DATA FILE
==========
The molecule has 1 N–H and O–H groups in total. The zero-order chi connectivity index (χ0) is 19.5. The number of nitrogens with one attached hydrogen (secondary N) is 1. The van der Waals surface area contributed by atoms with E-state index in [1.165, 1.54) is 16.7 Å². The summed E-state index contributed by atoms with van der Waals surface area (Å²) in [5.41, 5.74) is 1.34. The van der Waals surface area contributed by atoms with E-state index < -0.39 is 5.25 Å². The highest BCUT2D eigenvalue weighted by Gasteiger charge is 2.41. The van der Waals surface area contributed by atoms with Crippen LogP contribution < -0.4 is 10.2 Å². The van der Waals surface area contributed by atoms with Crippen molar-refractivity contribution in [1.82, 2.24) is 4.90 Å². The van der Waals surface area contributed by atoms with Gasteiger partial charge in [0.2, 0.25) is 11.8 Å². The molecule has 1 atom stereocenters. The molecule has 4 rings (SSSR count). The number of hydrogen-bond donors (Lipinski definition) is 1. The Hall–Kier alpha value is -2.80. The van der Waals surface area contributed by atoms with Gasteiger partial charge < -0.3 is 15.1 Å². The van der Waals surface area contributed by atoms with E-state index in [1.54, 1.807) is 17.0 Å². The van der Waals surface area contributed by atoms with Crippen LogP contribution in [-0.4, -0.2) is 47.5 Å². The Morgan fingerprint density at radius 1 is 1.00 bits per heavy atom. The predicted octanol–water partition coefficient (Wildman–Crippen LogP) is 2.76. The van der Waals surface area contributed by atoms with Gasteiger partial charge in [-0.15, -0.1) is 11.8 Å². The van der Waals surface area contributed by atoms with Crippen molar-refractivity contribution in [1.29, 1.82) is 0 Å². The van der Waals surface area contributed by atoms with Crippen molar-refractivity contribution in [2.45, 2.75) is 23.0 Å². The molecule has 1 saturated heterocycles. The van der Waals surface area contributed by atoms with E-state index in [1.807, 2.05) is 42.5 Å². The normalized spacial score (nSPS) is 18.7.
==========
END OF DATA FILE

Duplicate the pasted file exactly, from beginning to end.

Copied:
The molecule has 1 N–H and O–H groups in total. The zero-order chi connectivity index (χ0) is 19.5. The number of nitrogens with one attached hydrogen (secondary N) is 1. The van der Waals surface area contributed by atoms with E-state index in [1.165, 1.54) is 16.7 Å². The summed E-state index contributed by atoms with van der Waals surface area (Å²) in [5.41, 5.74) is 1.34. The van der Waals surface area contributed by atoms with E-state index < -0.39 is 5.25 Å². The highest BCUT2D eigenvalue weighted by Gasteiger charge is 2.41. The van der Waals surface area contributed by atoms with Crippen LogP contribution < -0.4 is 10.2 Å². The van der Waals surface area contributed by atoms with Crippen molar-refractivity contribution in [1.82, 2.24) is 4.90 Å². The van der Waals surface area contributed by atoms with Gasteiger partial charge in [0.2, 0.25) is 11.8 Å². The molecule has 1 atom stereocenters. The molecule has 4 rings (SSSR count). The number of hydrogen-bond donors (Lipinski definition) is 1. The Hall–Kier alpha value is -2.80. The van der Waals surface area contributed by atoms with Gasteiger partial charge < -0.3 is 15.1 Å². The van der Waals surface area contributed by atoms with E-state index in [1.54, 1.807) is 17.0 Å². The van der Waals surface area contributed by atoms with Crippen LogP contribution in [-0.4, -0.2) is 47.5 Å². The Morgan fingerprint density at radius 1 is 1.00 bits per heavy atom. The predicted octanol–water partition coefficient (Wildman–Crippen LogP) is 2.76. The van der Waals surface area contributed by atoms with Gasteiger partial charge in [-0.15, -0.1) is 11.8 Å². The van der Waals surface area contributed by atoms with Crippen molar-refractivity contribution in [1.29, 1.82) is 0 Å². The van der Waals surface area contributed by atoms with Crippen molar-refractivity contribution in [2.45, 2.75) is 23.0 Å². The molecule has 1 saturated heterocycles. The van der Waals surface area contributed by atoms with E-state index in [1.807, 2.05) is 42.5 Å². The normalized spacial score (nSPS) is 18.7.